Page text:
Cross-posted from the BloodHorse.com
Written by Tom LaMarra and Esther Marr
BLOODHORSE (Jul. 13, 2010) — A growing network of horse rescue operations, anti-slaughter policies at racetracks, and other industry equine welfare initiatives have taken root in Thoroughbred racing, but keeping track of where horses go when they’re finished racing remains a serious challenge.
Volunteers do a lot of the work developing contacts at tracks and looking out for horses before they are shipped off the grounds, perhaps to local livestock auctions or kill pens. They said their efforts, however, can be stymied by weak regulation and penalty enforcement.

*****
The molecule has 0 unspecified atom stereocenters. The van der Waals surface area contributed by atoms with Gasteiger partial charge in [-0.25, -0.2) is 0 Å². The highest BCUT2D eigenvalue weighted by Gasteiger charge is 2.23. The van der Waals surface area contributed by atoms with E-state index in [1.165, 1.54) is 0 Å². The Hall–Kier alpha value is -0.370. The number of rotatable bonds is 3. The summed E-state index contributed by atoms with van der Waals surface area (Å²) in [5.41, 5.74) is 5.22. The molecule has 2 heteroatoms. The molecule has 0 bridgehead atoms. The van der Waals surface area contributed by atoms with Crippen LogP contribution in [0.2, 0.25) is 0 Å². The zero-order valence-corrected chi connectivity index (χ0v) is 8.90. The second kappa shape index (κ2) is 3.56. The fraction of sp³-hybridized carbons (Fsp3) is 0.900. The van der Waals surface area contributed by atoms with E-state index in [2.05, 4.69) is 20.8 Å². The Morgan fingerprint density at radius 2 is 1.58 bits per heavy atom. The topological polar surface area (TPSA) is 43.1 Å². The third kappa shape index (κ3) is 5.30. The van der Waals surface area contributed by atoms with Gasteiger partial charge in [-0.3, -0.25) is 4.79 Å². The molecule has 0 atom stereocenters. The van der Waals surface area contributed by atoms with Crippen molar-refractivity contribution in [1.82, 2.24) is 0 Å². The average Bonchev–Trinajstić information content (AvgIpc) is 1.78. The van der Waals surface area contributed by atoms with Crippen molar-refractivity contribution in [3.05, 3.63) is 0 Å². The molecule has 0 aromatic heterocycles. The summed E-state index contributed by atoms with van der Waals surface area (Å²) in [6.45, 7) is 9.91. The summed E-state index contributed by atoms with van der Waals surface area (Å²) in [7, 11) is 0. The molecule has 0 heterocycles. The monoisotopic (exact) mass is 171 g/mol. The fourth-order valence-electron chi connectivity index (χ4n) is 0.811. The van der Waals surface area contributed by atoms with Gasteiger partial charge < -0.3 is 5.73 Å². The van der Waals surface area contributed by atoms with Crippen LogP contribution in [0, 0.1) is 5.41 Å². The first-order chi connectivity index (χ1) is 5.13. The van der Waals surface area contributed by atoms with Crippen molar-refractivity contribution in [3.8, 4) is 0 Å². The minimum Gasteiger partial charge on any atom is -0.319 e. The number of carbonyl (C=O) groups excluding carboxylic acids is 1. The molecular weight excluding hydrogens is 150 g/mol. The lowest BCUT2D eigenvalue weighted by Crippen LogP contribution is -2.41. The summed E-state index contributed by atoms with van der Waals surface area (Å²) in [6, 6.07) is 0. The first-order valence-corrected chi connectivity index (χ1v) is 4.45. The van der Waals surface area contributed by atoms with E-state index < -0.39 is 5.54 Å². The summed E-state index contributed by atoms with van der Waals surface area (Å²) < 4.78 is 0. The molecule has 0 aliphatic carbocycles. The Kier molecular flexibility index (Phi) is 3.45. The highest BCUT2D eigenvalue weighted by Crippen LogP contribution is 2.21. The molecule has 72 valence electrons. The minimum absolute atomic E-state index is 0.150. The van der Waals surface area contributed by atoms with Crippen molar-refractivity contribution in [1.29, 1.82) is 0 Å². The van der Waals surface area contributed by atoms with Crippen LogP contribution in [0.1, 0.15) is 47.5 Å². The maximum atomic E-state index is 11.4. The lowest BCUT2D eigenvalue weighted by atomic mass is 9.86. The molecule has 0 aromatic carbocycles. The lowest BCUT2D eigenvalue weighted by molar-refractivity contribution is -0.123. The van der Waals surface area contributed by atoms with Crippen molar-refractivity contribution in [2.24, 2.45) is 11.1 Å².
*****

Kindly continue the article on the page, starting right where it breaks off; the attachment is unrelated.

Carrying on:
“We’re just out there trying to help horsemen because we understand that racing is a business, and we understand that when a horse needs to leave the track, it needs to leave the track,” said Ali Conrad of CANTER Mid Atlantic. “If they don’t have an avenue by which to advertise or find the horse a new home, what do they do? They really get in a jam.
“What is most frustrating is that we have people that are willing to work at lots of tracks in this country, and we can’t even get management to speak to us. You have to have a license to be on the backside, and we don’t want to operate without the support of the track.”
CANTER visits some tracks on at least a weekly basis. There are three to five leader volunteers per track per weekend, with 10-30 people assisting them periodically.
Through their network, the individuals can keep track of potential retirees. But once horses leave the stable area without proper documentation, they can be hard to find. Read entire article >>